far more interesting and far more chal- tioning, but we were not content with ble. The Siemens T-connectors are vam-
lenging. The first phase of the investiga- the overall result. We were also getting a pire type connectors and are designed
tion was to attach the Profibus bus moni- similar waveform from most of the other to match the impedance of the Siemens
tor and the oscilloscope to each Profibus segments, many of which were having Profibus PA cable. The IEC 61158-2 stan-
PA segment to get an overview of what communication problems. Something dard does not state an exact specifica-
was going on. was not right. tion for class A cable. It states a range.
Therefore one manufacturer will pick one
Since these segments were located in An ideal waveform has a peak to peak set of values and another vendor will pick
intrinsically safe areas, we needed a hot voltage of around 800mV (Figure 5). If another. When you mix cable types, you
work order before we opened each cabi- you are missing a terminator, then you get reflections similar to what you get
net. Each area was checked for chemical get a peek to peak voltage of around when you are missing a terminator; only
vapor and all necessary people were noti- 1.5 V and distortions at the top and bot- to a lesser degree. In this case, the site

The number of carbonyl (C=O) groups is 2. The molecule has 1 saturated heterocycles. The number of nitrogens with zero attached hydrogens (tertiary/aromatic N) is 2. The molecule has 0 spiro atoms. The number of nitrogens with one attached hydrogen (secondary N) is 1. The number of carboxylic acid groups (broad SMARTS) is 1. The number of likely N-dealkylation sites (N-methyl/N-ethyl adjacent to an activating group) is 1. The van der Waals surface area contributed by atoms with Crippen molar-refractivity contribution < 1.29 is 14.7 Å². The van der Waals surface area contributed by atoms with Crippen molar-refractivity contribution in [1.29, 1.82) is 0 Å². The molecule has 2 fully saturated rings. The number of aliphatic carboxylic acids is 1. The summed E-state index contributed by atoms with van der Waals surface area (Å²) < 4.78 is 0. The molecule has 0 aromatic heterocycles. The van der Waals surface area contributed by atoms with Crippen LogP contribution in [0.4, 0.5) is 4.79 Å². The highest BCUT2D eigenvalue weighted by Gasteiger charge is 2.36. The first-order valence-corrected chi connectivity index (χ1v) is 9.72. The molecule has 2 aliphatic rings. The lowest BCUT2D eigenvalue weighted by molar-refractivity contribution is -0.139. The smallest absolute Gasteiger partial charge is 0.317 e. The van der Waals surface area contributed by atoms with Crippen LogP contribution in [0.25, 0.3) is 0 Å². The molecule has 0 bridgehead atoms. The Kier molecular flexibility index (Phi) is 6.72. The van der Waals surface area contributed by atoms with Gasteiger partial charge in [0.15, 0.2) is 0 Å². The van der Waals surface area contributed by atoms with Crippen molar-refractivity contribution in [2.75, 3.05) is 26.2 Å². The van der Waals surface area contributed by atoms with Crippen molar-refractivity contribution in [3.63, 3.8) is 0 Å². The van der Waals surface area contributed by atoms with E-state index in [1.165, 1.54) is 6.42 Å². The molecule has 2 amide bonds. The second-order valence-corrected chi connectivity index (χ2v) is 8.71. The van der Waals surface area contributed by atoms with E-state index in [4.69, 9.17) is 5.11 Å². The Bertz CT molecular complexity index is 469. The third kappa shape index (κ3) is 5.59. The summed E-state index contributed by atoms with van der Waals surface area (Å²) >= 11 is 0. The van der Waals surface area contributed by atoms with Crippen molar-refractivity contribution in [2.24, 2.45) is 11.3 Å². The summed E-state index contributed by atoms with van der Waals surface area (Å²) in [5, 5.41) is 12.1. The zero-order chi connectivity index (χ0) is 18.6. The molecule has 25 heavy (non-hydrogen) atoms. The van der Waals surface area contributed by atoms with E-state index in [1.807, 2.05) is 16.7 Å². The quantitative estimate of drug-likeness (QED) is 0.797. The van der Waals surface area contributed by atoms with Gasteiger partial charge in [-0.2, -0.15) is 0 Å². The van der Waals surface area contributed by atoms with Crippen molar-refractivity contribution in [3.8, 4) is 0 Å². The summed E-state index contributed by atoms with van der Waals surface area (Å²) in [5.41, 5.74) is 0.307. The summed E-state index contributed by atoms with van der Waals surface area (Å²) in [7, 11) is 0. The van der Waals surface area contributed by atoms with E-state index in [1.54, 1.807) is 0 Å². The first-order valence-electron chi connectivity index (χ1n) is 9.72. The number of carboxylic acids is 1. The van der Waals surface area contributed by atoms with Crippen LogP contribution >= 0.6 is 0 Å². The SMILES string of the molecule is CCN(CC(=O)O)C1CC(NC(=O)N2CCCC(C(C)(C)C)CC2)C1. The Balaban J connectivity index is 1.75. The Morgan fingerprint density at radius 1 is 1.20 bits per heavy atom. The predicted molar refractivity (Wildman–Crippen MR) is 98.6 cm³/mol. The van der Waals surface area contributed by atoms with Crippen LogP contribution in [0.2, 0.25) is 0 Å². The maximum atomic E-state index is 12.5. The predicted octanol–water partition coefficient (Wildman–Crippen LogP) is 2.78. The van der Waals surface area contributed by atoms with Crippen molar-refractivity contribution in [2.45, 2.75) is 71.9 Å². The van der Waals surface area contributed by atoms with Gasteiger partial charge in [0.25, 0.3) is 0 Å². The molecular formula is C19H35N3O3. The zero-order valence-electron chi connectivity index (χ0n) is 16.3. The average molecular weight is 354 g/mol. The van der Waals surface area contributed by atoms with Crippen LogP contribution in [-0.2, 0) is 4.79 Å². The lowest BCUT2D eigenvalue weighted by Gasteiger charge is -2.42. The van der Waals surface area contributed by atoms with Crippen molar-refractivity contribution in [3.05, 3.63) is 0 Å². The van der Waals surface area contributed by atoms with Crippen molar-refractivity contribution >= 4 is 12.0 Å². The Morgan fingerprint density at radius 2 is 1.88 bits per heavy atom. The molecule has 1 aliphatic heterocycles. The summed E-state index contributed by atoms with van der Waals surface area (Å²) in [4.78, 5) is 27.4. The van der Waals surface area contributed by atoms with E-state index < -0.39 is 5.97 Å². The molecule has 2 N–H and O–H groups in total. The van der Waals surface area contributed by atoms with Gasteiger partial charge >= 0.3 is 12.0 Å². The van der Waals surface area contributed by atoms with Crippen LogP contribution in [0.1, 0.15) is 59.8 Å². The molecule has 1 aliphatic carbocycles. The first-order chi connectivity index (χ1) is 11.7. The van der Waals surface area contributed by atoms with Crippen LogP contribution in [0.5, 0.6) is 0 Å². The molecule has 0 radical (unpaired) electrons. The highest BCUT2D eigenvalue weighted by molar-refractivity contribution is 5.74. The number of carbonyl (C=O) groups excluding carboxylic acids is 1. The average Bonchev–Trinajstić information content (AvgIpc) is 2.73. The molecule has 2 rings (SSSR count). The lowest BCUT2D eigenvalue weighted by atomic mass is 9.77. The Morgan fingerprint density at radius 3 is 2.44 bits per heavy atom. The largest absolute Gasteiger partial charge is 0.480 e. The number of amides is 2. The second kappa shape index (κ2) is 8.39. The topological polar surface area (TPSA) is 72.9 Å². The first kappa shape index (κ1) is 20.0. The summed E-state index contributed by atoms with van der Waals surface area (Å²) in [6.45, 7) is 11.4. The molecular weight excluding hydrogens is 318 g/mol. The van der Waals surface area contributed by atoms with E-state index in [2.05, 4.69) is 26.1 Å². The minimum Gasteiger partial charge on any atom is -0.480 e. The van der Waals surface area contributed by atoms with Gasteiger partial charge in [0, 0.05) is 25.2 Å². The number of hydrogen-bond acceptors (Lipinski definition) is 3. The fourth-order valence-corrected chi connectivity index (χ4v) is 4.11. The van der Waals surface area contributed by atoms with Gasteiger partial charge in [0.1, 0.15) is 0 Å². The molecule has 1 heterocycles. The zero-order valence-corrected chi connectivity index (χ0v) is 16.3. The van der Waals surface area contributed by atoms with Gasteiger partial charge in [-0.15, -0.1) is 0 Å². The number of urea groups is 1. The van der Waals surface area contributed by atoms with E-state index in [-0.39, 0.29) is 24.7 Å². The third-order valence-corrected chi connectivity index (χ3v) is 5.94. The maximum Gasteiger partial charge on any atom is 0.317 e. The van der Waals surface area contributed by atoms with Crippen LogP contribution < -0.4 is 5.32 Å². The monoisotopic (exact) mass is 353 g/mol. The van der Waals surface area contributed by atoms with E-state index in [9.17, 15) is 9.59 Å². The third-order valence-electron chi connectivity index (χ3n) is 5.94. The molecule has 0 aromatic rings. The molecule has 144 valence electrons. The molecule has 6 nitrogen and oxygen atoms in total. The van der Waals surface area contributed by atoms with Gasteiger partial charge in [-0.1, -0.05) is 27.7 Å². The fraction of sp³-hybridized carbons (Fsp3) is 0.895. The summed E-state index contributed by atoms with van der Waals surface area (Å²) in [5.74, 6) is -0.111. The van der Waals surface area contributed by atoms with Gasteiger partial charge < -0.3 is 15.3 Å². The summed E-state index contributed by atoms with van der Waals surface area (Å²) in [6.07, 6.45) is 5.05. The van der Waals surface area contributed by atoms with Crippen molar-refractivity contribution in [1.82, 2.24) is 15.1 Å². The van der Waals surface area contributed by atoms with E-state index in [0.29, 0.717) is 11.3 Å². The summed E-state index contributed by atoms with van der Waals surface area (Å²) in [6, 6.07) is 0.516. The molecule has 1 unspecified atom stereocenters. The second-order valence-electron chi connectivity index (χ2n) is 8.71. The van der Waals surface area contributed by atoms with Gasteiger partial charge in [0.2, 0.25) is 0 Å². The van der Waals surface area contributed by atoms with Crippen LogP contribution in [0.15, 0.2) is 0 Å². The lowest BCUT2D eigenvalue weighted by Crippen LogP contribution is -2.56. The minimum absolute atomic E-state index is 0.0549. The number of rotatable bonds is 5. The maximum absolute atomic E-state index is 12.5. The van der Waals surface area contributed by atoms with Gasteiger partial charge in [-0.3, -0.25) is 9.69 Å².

fied, which took about an hour for each tom (Figure 6). Also, as you increase the was unknowingly mixing cable types.
cabinet. Checking out a large network in size of the network, the peak to peak We concluded that given the size of their
an intrinsically safe area requires a con- voltage is lowered. wire runs, this was not a problem for
siderable amount of time. communications; the bus monitor sup-

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Figure 4: Segment 2
waveform; the angled
peaks and valleys indi-
cate problems.

Figure 5: Ideal wave

form; a symmetrical
form shows perfect
communication of

Trouble shooting Profibus - A practical example

Figure 6: Waveform
when missing one

Fig. 8: Segment 1.

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Fig. 9: Trace from Segment 1: showing framing errors and illegal messages Fig. 10: Temperature transmitter incased in water

ported this. Had this been a non-IS envi- it was natural to assume that it was the transmitters, water started to shot out
ronment with long wire runs, then this electrical noise that was causing this from around the seal and we saw what
wire practice would have been a prob- problem. However, once we solved that the problem was (Figure 11). The unit
lem. The ultimate solution would have problem by drying the connectors and was installed correctly except that where
been to switch out the T-connectors for tightening them, the communication the conduit ended it was not sealed (Fig-
Profibus PA junction boxes. problem with the Sitrans LR250 did not ure 12). Water collected via the conduit
correct it self. From prior experience, we until the temperature transmitter was
Problem 2 know that another cause of the framing completely under water.
errors and illegal messages could be two
Figure 8 shows the waveform from seg- devices with the same address. So we To our amazement we could still com-
ment 1. went up to each field device and veri- municate to all the radar devices on this
fied the address. We found two devices segment and it was in full data exchange.
When we looked at this, we figured that with the same address. The solution was When we tried to do a download with Si-